How rough a go has it been for Eli Manning? He hasn't thrown a touchdown pass in a month. In the past three games, Manning has completed 54.5 percent of his passes for an average of 177.3 yards, with zero touchdowns and four interceptions. By comparison, Green Bay's quarterback enters Sunday's game on a tear. During the Packers' five-game winning streak, Rodgers has completed 65.7 percent of his passes for an average of 264 passing yards per game, with 17 touchdowns and just two interceptions.
Manning said this week that he thinks the Giants are "close" to putting things together. He better hope so. The Packers are ninth in the NFL in scoring, averaging 26.3 points per game, and during their winning streak have averaged 30.2 points per game.
The Giants desperately need to get on a run. They'll be hard-pressed to do that against quite possibly the hottest team in the NFL.
• • •
The old adage in the NFL is if you have two quarterbacks, you don't have one. Add this addendum: unless you are Jim Harbaugh.
Of course Harbaugh wants to "go with the hot hand" when San Francisco plays at New Orleans on Sunday. He has two of them. In his first career start, Colin Kaepernick picked apart an above-average Bears defense that has lived off creating turnovers. Kaepernick did it, in part, by utilizing one of the 49ers' best, and recently ignored, weapons: Vernon Davis. Lost in the haze of Kaepernick's dazzling performance was the memory that in Week 8 against Arizona, Alex Smith completed 18 of 19 passes for 232 yards, 3 touchdowns, 0 interceptions and a near-perfect 157.1 passer rating.
So Harbaugh really can't go wrong. Kaepernick or Smith? Harbaugh has two quarterbacks, but he's got two No. 1s. That's a nice problem to have.
• • •
It took more than a year, but Roethlisberger finally got his wish. For the first time since Roethlisberger's rookie year in 2004, Plaxico Burress is back in the fold. The only question is: What took Pittsburgh -- or, for that matter, any of the other 31 teams -- so long?
Yes, Burress is 35 years old and hasn't played this season, but he's still 6-foot-5. He's still got great hands. He's still a monster target in the end zone. He can still catch touchdown passes. And he's coming off a season when he caught 45 passes for 612 yards and 8 touchdowns for the New York Jets.
Burress doesn't have to be more than a role player for the Steelers. He doesn't have to be their No. 1 or No. 2 receiver. He will play Sunday at Cleveland -- Jerricho Cotchery has broken ribs and Antonio Brown has a sprained ankle -- as either the No. 3 or No. 4 receiver. He just needs to do what he does and provide a big target for Charlie Batch to find in the end zone.
This is a critical time for the Steelers, who will be without Roethlisberger for at least another week. After Cleveland, they face Baltimore again. They can't afford to fall too far behind in standings and are counting on Burress, their first-round draft pick in 2000, to provide an offensive spark.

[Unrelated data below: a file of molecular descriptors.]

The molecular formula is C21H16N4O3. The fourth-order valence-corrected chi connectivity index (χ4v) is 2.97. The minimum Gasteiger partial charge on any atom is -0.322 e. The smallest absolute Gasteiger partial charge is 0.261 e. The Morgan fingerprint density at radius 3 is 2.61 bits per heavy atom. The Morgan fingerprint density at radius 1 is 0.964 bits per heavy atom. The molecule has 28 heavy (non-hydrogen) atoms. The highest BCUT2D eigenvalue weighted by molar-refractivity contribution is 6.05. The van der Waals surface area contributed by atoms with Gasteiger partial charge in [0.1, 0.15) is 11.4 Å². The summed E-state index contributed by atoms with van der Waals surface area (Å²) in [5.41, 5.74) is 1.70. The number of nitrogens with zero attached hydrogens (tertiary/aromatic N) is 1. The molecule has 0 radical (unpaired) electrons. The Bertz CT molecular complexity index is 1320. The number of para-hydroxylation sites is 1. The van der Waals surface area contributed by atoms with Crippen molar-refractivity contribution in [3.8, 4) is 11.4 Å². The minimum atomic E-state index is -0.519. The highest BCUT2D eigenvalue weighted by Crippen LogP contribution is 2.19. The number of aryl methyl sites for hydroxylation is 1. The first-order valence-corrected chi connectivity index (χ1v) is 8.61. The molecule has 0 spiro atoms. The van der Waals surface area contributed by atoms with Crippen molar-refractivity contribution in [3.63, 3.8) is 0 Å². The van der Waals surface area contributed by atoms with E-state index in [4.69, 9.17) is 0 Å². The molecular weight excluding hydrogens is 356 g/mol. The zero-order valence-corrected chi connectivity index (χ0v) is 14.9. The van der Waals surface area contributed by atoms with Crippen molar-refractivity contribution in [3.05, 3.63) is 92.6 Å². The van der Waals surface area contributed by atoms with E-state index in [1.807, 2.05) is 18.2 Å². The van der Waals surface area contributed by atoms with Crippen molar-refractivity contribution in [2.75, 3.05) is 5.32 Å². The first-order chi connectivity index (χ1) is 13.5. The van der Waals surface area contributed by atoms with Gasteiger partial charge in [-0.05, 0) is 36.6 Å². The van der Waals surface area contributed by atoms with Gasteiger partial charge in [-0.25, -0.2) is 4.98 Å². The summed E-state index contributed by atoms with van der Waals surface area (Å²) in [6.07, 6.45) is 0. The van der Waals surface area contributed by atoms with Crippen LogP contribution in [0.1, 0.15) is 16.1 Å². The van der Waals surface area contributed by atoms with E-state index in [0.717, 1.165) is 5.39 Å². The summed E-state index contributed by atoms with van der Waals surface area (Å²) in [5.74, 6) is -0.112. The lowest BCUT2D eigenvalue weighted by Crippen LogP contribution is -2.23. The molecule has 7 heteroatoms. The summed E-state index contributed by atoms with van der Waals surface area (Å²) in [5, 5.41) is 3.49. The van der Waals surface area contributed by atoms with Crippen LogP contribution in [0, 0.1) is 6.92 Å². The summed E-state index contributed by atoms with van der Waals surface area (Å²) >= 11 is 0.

• • •
Even with the suspended-not-suspended Ed Reed back in the fold, the Ravens have a challenging remaining schedule, beginning Sunday at San Diego, which is 2-2 at home this season and has lost five of its past six games overall. Then they host Pittsburgh, play at Washington, host Denver and the Giants before finishing the regular-season at Cincinnati.
Given their troubles on the road and their overwhelming success at home, the Ravens are desperately trying to secure home-field advantage through the playoffs. At the least, they would like a first-round bye and to host their first playoff game. It's going to come down to math. Can the Ravens stave off the Steelers in the NFC North, and can they catch the 9-1 Texans. It will be critical to their ability to finally get to the Super Bowl under coach John Harbaugh and quarterback Joe Flacco.
Five of Baltimore's eight wins this season have come by a touchdown or less, which running back Ray Rice says shows "we're maturing."
"That's what it says," Rice said. "We've been a young team, but now we are a team that's maturing and we're finding ways to win games, which is important. Right now, it's the toughest time of the year for us, and we just continue to plug away. Harbs is not taking his foot off the pedal, and we're more self-critical of ourselves than anybody else."
That is an essential quality for a team that is trying to break through. Don't be satisfied. As Rice said, keep striving for perfection.
• • •
With a win Sunday at Kansas City, Peyton Manning will surpass John Elway and move into sole possession of second place in career wins. He currently sits alongside Elway with 148 career victories, 38 behind Brett Favre.
Let that soak in.
San Francisco quarterback Alex Smith told ESPN on Wednesday that his backup, Colin Kaepernick, will take all of the first-team practice reps this week as the 49ers prepare for Sunday's game at New Orleans. Kaepernick dazzled in his first NFL start Monday against Chicago, completing 16 of 23 passes for 243 yards, two touchdowns and zero interceptions.
What did the film show of Kaepernick, a second-round pick out of Nevada in 2011?
"Kaepernick must be very smart," said Greg Cosell, executive producer of ESPN's "NFL Matchup." "The 49ers were very multiple with personnel and formations, plus he was given responsibility at the line of scrimmage to change plays and protections. Kaepernick showed good footwork on his drops from center. He had excellent balance as he planted his back foot, transferred his weight and delivered."